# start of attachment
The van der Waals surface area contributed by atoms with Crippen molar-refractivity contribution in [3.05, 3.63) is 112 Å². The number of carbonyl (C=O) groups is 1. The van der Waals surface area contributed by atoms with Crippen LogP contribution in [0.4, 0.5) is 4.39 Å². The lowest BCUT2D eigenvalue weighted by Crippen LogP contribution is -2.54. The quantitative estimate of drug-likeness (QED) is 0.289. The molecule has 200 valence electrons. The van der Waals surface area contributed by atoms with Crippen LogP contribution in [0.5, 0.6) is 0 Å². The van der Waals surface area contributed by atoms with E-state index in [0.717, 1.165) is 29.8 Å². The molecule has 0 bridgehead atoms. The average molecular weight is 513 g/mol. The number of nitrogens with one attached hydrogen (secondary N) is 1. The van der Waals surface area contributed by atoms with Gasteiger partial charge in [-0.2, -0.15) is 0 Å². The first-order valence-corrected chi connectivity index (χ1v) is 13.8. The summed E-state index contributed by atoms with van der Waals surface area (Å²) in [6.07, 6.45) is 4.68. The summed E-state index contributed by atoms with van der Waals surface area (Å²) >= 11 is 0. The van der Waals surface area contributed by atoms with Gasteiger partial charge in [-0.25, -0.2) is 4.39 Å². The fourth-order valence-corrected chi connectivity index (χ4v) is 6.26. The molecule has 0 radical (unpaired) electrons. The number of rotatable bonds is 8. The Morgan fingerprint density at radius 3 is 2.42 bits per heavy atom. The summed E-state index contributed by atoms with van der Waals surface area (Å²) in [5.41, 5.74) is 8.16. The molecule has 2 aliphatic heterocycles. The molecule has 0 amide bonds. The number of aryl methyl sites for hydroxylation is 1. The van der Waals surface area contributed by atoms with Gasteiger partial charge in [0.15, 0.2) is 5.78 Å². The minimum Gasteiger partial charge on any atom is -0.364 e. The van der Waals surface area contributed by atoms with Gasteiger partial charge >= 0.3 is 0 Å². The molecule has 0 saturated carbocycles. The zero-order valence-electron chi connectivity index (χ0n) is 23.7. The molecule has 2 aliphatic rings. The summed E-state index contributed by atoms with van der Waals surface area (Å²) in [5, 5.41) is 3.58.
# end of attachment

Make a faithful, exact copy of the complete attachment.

The van der Waals surface area contributed by atoms with Crippen molar-refractivity contribution in [3.05, 3.63) is 112 Å². The number of carbonyl (C=O) groups is 1. The van der Waals surface area contributed by atoms with Crippen LogP contribution in [0.4, 0.5) is 4.39 Å². The lowest BCUT2D eigenvalue weighted by Crippen LogP contribution is -2.54. The quantitative estimate of drug-likeness (QED) is 0.289. The molecule has 200 valence electrons. The van der Waals surface area contributed by atoms with Crippen LogP contribution in [0.5, 0.6) is 0 Å². The van der Waals surface area contributed by atoms with E-state index in [0.717, 1.165) is 29.8 Å². The molecule has 0 bridgehead atoms. The average molecular weight is 513 g/mol. The number of nitrogens with one attached hydrogen (secondary N) is 1. The van der Waals surface area contributed by atoms with Gasteiger partial charge in [-0.2, -0.15) is 0 Å². The first-order valence-corrected chi connectivity index (χ1v) is 13.8. The summed E-state index contributed by atoms with van der Waals surface area (Å²) in [6.07, 6.45) is 4.68. The summed E-state index contributed by atoms with van der Waals surface area (Å²) >= 11 is 0. The van der Waals surface area contributed by atoms with Gasteiger partial charge in [-0.25, -0.2) is 4.39 Å². The fourth-order valence-corrected chi connectivity index (χ4v) is 6.26. The molecule has 0 radical (unpaired) electrons. The number of rotatable bonds is 8. The Morgan fingerprint density at radius 3 is 2.42 bits per heavy atom. The summed E-state index contributed by atoms with van der Waals surface area (Å²) in [5.41, 5.74) is 8.16. The molecule has 2 aliphatic heterocycles. The molecule has 0 amide bonds. The number of aryl methyl sites for hydroxylation is 1. The van der Waals surface area contributed by atoms with Gasteiger partial charge in [0.15, 0.2) is 5.78 Å². The minimum Gasteiger partial charge on any atom is -0.364 e. The van der Waals surface area contributed by atoms with Gasteiger partial charge >= 0.3 is 0 Å². The molecule has 0 saturated carbocycles. The zero-order valence-electron chi connectivity index (χ0n) is 23.7. The molecule has 2 aliphatic rings. The summed E-state index contributed by atoms with van der Waals surface area (Å²) in [5, 5.41) is 3.58.